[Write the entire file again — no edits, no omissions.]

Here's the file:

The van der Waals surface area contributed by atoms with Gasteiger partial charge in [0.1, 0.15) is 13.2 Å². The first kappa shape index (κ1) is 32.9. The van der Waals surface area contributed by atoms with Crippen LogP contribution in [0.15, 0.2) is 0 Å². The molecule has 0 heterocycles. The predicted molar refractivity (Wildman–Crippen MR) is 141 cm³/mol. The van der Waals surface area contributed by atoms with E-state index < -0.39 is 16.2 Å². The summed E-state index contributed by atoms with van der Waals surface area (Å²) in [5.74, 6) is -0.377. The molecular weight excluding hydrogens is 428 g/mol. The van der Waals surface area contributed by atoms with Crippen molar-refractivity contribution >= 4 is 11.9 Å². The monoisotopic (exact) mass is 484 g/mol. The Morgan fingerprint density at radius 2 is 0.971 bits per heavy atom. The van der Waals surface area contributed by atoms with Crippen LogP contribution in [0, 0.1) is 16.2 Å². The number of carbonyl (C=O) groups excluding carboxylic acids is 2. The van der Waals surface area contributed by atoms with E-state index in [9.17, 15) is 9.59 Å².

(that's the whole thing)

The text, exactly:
The van der Waals surface area contributed by atoms with Gasteiger partial charge in [0.1, 0.15) is 13.2 Å². The first kappa shape index (κ1) is 32.9. The van der Waals surface area contributed by atoms with Crippen LogP contribution in [0.15, 0.2) is 0 Å². The molecule has 0 heterocycles. The predicted molar refractivity (Wildman–Crippen MR) is 141 cm³/mol. The van der Waals surface area contributed by atoms with E-state index < -0.39 is 16.2 Å². The summed E-state index contributed by atoms with van der Waals surface area (Å²) in [5.74, 6) is -0.377. The molecular weight excluding hydrogens is 428 g/mol. The van der Waals surface area contributed by atoms with Crippen molar-refractivity contribution >= 4 is 11.9 Å². The monoisotopic (exact) mass is 484 g/mol. The Morgan fingerprint density at radius 2 is 0.971 bits per heavy atom. The van der Waals surface area contributed by atoms with Crippen LogP contribution in [0, 0.1) is 16.2 Å². The number of carbonyl (C=O) groups excluding carboxylic acids is 2. The van der Waals surface area contributed by atoms with E-state index in [9.17, 15) is 9.59 Å².